Brussels, capital of Belgium, principal seat of the Belgian Royal Family, and capital of the European Union, is a remarkably small, easy-going, and human-sized city for all its importance. Unlike beautiful Bruges and Ghent, with their hordes of tourists, Brussels is Belgium’s main economic and educational hub, which gives the city a more workaday feel than other towns. Here, you get a proper feel for Belgian life, especially its fantastic restaurant and café culture. Although Brussels may not have the star attractions of other Belgian towns, the capital has more than enough things to do to keep visitors occupied for a couple of days, with a clutch of world-class museums and art galleries, as well as quirkier sights, such as the Atomium, and some wonderful remnants of old architecture in the old town quarter. Once you’ve craned your neck at Gothic and Baroque splendor, don’t forget to stock up on Brussels’ famous chocolate.
Grand Place (Grote Markt)
Right in the heart of Brussels Old Town, the city’s main plaza (known as Grand Place) is one of the best preserved in Europe. Much of the square’s elegant character is due to the unique architecture of its elegant Gildehuizen (guild houses) with their magnificent gables, pilasters, and balustrades, ornately carved stonework, and rich gold decoration. Most were built between 1696 and 1700 in the Baroque style but with some Flemish influences. The history of the Grand Place dates back much earlier though. It was first established in the 11th century and evolved soon after, to become the political and economic center for the city.
The most recognizable building on the square is the Hôtel de Ville (Town Hall), built in 1402 with the intention of upstaging the Stadhuis in the rival city of Bruges. Inside are several magnificent rooms. Among the most impressive are the Maximilian Chamber, hung with Brussels tapestries; the large Council Chamber with a superb ceiling by Victor Janssens and tapestries to his designs; the great banqueting hall and the Marriage Chamber, both beautifully paneled; and the Escalier d’Honneur, with murals illustrating the history of Brussels.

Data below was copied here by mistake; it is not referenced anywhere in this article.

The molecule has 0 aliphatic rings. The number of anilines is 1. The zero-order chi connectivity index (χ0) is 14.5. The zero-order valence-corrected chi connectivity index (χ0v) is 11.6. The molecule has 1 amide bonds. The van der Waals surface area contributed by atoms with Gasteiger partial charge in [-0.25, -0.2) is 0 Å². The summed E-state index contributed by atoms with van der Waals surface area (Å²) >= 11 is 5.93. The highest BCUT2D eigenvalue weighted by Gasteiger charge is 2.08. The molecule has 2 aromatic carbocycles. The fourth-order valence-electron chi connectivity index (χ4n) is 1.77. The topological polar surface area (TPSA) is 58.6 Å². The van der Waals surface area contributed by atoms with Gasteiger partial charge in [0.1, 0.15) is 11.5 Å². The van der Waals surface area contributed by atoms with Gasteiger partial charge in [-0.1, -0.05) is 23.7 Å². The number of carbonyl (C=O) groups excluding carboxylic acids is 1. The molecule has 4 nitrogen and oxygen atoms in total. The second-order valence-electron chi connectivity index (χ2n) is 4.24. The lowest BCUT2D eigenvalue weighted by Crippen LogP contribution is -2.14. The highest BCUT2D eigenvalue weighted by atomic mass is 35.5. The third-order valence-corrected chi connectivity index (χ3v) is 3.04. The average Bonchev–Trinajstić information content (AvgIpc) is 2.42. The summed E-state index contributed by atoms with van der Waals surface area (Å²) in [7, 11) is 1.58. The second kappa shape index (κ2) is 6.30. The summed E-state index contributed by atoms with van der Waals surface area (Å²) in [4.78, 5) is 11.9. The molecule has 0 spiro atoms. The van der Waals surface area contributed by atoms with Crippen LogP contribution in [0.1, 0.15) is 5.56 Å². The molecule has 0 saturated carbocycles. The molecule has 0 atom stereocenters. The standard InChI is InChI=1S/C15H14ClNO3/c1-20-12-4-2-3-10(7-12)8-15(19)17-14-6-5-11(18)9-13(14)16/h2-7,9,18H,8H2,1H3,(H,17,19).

Address: Grand Place, Central Brussels
Along the Rue de l’Etuve is Brussels’ best-known landmark, the Manneken Pis, usually besieged by a throng of tourists. Although he can be traced back to at least 1388, nothing much is known about the origin of the figure of a little boy urinating, popularly referred to as “the oldest citizen of Brussels.” The Manneken is, however, surrounded by various legends. According to one, the fountain is a memorial to a courageous infant who averted a conflagration, according to another, it commemorates the son of a count who succumbed to a pressing urge while taking part in a procession. The present statue was made in 1619 by Jérôme Duquesnoy the Elder and has been stolen on several occasions though always recovered. During major celebrations, events, and festivals in Brussels, the statue is famed for being dressed in costume.
Address: Rue de l’Etuve, Central Brussels
Saint-Michel Cathedral (Sint-Michiels Kathedraal)
Dedicated to St. Michael and St. Gudula (the patron saints of Brussels) this Gothic church was first founded in 1225 but only completed in the 15th century. The facade is impressive, rising majestically above a broad flight of steps and crowned with twin 69-meter-high towers designed by Jan van Ruysbroeck. The beautifully proportioned interior (108 meters by 50 meters) is lavishly furnished and is home to some outstanding stained glass windows created by Bernard van Orley. Head to the transepts to see the finest examples depicting Charles V and Isabella of Portugal (south transept) and the Hungarian royal pair Louis II and Mary (north transept), and then into the Chapel of the Holy Sacrament, to the left of the choir, where the window illustrates the story of the Miracle of the Host.
Address: Parvis Street Gudule, Central Brussels
Belgian Comic Strip Center
This gorgeous 1906 building, designed by Victor Horta, is home to the wonderful Comic Strip Center, devoted to the history of cartoons and comic strips in the country that gave the world The Smurfs and Tintin. A constantly rotating exhibition of 200 original comic strip drawings by Belgian and French comic artists is shown here. In addition, the museum documents the rise in popularity of Belgian and French comic strips through a cleverly curated collection of original manuscripts, draft sketches, and imaginatively reconstructed sets including Lucky Luke’s saloon and Tim, Struppi, and Captain Haddock’s moon rocket.